Safeguarding land rights in the CHT
Before you book your trip to a shiny hotel down at the Sajek Valley, make sure you know if that is standing upon Bangladesh’s founding contradiction. Yes, I am talking about the Chittagong Hill Tracts Land crisis. If America’s foundational contradiction was slavery, Bangladesh’s foundational contradiction is CHT, and the crisis continues to this day. The US was founded upon the bold idea that “all men are created equal” but still failed to extend the equality to the slaves until 200 years later.
The same way, the Bangladeshi national liberation movement that was born out of the demands for recognition of non-dominant cultural identity and regional autonomy failed to extend the same rights to the more than 42 non-Bengali indigenous communities living in Bangladesh after our independence. Just like the first US constitution failed to mention the property rights of the slaves, our first constitution failed to mention the cultural rights of the indigenous communities.
When British colonialists first came into the CHT region, they disregarded the customary practices of the indigenous people, regarded their land as terra nullius (nobody’s land), and almost all their land was taken under state ownership.
These lands could be taken back at the will of the state and settled or leased to anyone else under colonial regulations. Due to such a legal classification of the common lands, the indigenous people of CHT became squatters on their own ancestral lands. And they fought back like any other desperate people would.
However, the re-establishment of democracy in Bangladesh brought new hope for a multi-cultural, decentralized Bangladesh. This hope resulted in the signing of the 1997 peace accords between the Government of Bangladesh and the indigenous peoples’ organization PCJSS. This accord was a great step forward, although not enough.
CHTPA was generally seen as a great step towards peace. It promised the restoration and protection of the indigenous people’s land rights, the revival of cultural identities, and the rehabilitation of internally displaced people. It also promised the withdrawal of the military from CHT (with the exception of permanent military establishments) and self-governance for the region through regional and district councils.
But decades since the treaty, not much has improved. The Forest Department has proposed to expand state forest areas by acquiring the USF lands on which the indigenous communities reside. In such a scenario, the expansion of state forests necessarily entails the loss of lands. This kind of forced afforestation programs by the Forest Department are typically supported by international donor agencies. The programs violate the land rights of the IP and result in the eviction of thousands of people from their settlements. From 1979, the government started to award leaseholds to private entities for setting up rubber and other commercial plantations and enterprises from the common lands of the IP in USF areas, treating the land as state-owned land according to the aged colonial designation.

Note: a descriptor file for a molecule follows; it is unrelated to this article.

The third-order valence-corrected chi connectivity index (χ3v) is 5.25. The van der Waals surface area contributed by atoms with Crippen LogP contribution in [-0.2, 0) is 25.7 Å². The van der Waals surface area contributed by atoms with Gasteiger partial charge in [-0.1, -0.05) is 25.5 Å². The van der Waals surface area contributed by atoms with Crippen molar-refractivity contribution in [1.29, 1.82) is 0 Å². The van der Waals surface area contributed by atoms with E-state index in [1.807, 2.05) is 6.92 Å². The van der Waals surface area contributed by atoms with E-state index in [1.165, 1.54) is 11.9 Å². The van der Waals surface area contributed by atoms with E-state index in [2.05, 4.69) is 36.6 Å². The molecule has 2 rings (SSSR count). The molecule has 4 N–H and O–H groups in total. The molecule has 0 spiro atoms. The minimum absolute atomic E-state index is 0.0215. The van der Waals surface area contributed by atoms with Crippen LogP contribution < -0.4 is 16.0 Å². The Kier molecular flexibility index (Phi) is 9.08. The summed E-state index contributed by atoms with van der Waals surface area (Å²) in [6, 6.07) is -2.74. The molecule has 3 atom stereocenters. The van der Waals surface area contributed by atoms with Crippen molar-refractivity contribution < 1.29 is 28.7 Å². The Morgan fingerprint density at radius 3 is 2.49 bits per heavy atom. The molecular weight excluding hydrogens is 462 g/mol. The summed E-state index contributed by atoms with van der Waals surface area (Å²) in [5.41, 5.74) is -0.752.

The people who were awarded these leases were members of the influential Bengali elite, most of whom did not reside in the CHT. Many of them have now built resorts and hotels in the region that the tourists often reside in.
So what about those settler Bengalis we keep hearing about who fight with the indigenous communities and burn down their houses? They are only the tip of the iceberg. They are also poor, landless farmers who are often artificially put into the region.
In reality, both of the parties lose. People from both sides die as they fight to protect their land, liberty, and property. Along with them, people from law enforcement and the military also die while getting the whole blame for the crisis. Who benefits the most from land-grabbing in the meanwhile? It is a question worth asking. It is the old British doctrine of divide and rule.
When the British played this trick, it didn’t work, but when the Bangladesh government did, it worked. Let us be reminded of the history of injustice inflicted upon that region and be inspired to act upon the guilt. It is of paramount importance that we start a campaign, both with Bangali and non-Bangali support, to make sure that the first step is taken as soon as possible so that nobody can take these lands anymore. We have caused much damage to the little diversity that we have. Let’s not do so anymore.
No nation is born perfect. It is upon the citizens of a nation to not only uphold the founding morals of that nation, but to expand upon them and finding ways to make them even firmer.
Anupam Debashis Roy is an editor and organizer of Muktiforum. Reach out to him at [email protected]